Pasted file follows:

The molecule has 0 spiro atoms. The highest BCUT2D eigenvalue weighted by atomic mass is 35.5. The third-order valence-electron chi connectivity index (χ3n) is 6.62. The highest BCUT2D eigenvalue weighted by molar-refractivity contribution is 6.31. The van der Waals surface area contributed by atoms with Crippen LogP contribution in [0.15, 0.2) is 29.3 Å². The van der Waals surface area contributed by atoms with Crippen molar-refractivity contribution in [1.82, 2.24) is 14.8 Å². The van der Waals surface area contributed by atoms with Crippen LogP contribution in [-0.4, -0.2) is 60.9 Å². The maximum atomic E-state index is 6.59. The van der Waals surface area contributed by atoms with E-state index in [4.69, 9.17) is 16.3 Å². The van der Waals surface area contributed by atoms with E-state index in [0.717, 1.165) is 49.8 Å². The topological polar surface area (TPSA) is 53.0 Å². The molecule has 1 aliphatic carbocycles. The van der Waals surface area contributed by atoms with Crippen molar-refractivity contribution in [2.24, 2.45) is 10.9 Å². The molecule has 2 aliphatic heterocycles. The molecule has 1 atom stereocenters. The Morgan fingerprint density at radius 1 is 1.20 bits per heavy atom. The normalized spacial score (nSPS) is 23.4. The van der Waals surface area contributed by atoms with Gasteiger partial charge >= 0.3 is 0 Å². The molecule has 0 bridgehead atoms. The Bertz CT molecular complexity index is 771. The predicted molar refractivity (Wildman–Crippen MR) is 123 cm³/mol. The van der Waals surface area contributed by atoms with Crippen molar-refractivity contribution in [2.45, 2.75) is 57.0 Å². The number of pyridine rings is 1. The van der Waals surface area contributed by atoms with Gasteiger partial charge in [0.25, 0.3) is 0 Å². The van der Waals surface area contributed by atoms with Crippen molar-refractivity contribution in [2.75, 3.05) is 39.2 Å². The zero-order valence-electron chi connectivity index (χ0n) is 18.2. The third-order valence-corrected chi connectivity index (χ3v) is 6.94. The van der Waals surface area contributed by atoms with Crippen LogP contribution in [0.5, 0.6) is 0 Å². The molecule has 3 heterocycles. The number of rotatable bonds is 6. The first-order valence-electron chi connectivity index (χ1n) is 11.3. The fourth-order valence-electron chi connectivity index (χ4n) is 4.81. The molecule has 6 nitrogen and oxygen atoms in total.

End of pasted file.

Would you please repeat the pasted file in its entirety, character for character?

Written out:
The molecule has 0 spiro atoms. The highest BCUT2D eigenvalue weighted by atomic mass is 35.5. The third-order valence-electron chi connectivity index (χ3n) is 6.62. The highest BCUT2D eigenvalue weighted by molar-refractivity contribution is 6.31. The van der Waals surface area contributed by atoms with Crippen LogP contribution in [0.15, 0.2) is 29.3 Å². The van der Waals surface area contributed by atoms with Crippen molar-refractivity contribution in [1.82, 2.24) is 14.8 Å². The van der Waals surface area contributed by atoms with Crippen LogP contribution in [-0.4, -0.2) is 60.9 Å². The maximum atomic E-state index is 6.59. The van der Waals surface area contributed by atoms with E-state index in [4.69, 9.17) is 16.3 Å². The van der Waals surface area contributed by atoms with E-state index in [0.717, 1.165) is 49.8 Å². The topological polar surface area (TPSA) is 53.0 Å². The molecule has 1 aliphatic carbocycles. The van der Waals surface area contributed by atoms with Crippen molar-refractivity contribution in [2.24, 2.45) is 10.9 Å². The molecule has 2 aliphatic heterocycles. The molecule has 1 atom stereocenters. The Morgan fingerprint density at radius 1 is 1.20 bits per heavy atom. The normalized spacial score (nSPS) is 23.4. The van der Waals surface area contributed by atoms with Gasteiger partial charge >= 0.3 is 0 Å². The molecule has 0 bridgehead atoms. The Bertz CT molecular complexity index is 771. The predicted molar refractivity (Wildman–Crippen MR) is 123 cm³/mol. The van der Waals surface area contributed by atoms with Crippen molar-refractivity contribution in [2.45, 2.75) is 57.0 Å². The number of pyridine rings is 1. The van der Waals surface area contributed by atoms with Gasteiger partial charge in [0.25, 0.3) is 0 Å². The van der Waals surface area contributed by atoms with Crippen molar-refractivity contribution in [2.75, 3.05) is 39.2 Å². The zero-order valence-electron chi connectivity index (χ0n) is 18.2. The third-order valence-corrected chi connectivity index (χ3v) is 6.94. The van der Waals surface area contributed by atoms with Crippen LogP contribution in [0.5, 0.6) is 0 Å². The molecule has 3 heterocycles. The number of rotatable bonds is 6. The first-order valence-electron chi connectivity index (χ1n) is 11.3. The fourth-order valence-electron chi connectivity index (χ4n) is 4.81. The molecule has 6 nitrogen and oxygen atoms in total.